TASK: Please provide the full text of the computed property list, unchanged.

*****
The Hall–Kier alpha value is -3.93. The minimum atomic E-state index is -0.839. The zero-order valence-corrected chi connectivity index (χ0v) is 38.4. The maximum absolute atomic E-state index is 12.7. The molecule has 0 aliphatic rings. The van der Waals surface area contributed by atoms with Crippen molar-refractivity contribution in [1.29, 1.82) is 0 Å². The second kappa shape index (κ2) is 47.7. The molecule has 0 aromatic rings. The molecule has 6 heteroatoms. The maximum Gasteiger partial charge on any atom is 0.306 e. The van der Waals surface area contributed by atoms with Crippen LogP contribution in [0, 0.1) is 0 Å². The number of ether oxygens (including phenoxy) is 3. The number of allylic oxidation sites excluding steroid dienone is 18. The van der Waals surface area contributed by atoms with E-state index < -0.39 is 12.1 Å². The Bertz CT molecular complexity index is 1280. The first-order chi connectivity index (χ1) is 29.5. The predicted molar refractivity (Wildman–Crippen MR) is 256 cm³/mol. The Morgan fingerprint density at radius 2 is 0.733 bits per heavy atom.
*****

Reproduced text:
The Hall–Kier alpha value is -3.93. The minimum atomic E-state index is -0.839. The zero-order valence-corrected chi connectivity index (χ0v) is 38.4. The maximum absolute atomic E-state index is 12.7. The molecule has 0 aliphatic rings. The van der Waals surface area contributed by atoms with Crippen molar-refractivity contribution in [1.29, 1.82) is 0 Å². The second kappa shape index (κ2) is 47.7. The molecule has 0 aromatic rings. The molecule has 6 heteroatoms. The maximum Gasteiger partial charge on any atom is 0.306 e. The van der Waals surface area contributed by atoms with Crippen LogP contribution in [0, 0.1) is 0 Å². The number of ether oxygens (including phenoxy) is 3. The number of allylic oxidation sites excluding steroid dienone is 18. The van der Waals surface area contributed by atoms with E-state index < -0.39 is 12.1 Å². The Bertz CT molecular complexity index is 1280. The first-order chi connectivity index (χ1) is 29.5. The predicted molar refractivity (Wildman–Crippen MR) is 256 cm³/mol. The Morgan fingerprint density at radius 2 is 0.733 bits per heavy atom.